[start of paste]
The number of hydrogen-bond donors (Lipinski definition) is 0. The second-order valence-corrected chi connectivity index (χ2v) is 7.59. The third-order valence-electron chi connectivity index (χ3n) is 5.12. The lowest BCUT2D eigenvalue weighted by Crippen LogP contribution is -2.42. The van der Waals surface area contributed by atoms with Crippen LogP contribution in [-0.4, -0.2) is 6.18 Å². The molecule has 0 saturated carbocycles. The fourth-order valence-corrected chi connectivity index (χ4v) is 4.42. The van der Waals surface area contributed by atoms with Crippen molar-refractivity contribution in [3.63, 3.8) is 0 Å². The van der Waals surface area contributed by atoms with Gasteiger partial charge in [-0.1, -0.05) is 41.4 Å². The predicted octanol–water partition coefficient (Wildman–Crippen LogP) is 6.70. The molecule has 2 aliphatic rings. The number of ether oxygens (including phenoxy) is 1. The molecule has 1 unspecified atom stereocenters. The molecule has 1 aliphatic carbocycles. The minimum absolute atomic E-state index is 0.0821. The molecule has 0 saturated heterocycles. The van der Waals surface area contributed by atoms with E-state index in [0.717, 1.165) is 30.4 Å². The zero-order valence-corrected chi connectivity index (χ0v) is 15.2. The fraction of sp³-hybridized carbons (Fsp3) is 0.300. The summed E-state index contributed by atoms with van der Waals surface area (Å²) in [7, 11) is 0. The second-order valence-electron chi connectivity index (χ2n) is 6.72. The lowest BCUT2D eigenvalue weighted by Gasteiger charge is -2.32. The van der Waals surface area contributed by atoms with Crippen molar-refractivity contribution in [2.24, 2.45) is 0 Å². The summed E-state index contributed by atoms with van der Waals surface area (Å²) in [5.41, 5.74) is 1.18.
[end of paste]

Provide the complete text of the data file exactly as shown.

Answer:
The number of hydrogen-bond donors (Lipinski definition) is 0. The second-order valence-corrected chi connectivity index (χ2v) is 7.59. The third-order valence-electron chi connectivity index (χ3n) is 5.12. The lowest BCUT2D eigenvalue weighted by Crippen LogP contribution is -2.42. The van der Waals surface area contributed by atoms with Crippen LogP contribution in [-0.4, -0.2) is 6.18 Å². The molecule has 0 saturated carbocycles. The fourth-order valence-corrected chi connectivity index (χ4v) is 4.42. The van der Waals surface area contributed by atoms with Crippen molar-refractivity contribution in [3.63, 3.8) is 0 Å². The van der Waals surface area contributed by atoms with Gasteiger partial charge in [-0.1, -0.05) is 41.4 Å². The predicted octanol–water partition coefficient (Wildman–Crippen LogP) is 6.70. The molecule has 2 aliphatic rings. The number of ether oxygens (including phenoxy) is 1. The molecule has 1 unspecified atom stereocenters. The molecule has 1 aliphatic carbocycles. The minimum absolute atomic E-state index is 0.0821. The molecule has 0 saturated heterocycles. The van der Waals surface area contributed by atoms with E-state index in [0.717, 1.165) is 30.4 Å². The zero-order valence-corrected chi connectivity index (χ0v) is 15.2. The fraction of sp³-hybridized carbons (Fsp3) is 0.300. The summed E-state index contributed by atoms with van der Waals surface area (Å²) in [7, 11) is 0. The second-order valence-electron chi connectivity index (χ2n) is 6.72. The lowest BCUT2D eigenvalue weighted by Gasteiger charge is -2.32. The van der Waals surface area contributed by atoms with Crippen molar-refractivity contribution in [2.24, 2.45) is 0 Å². The summed E-state index contributed by atoms with van der Waals surface area (Å²) in [5.41, 5.74) is 1.18.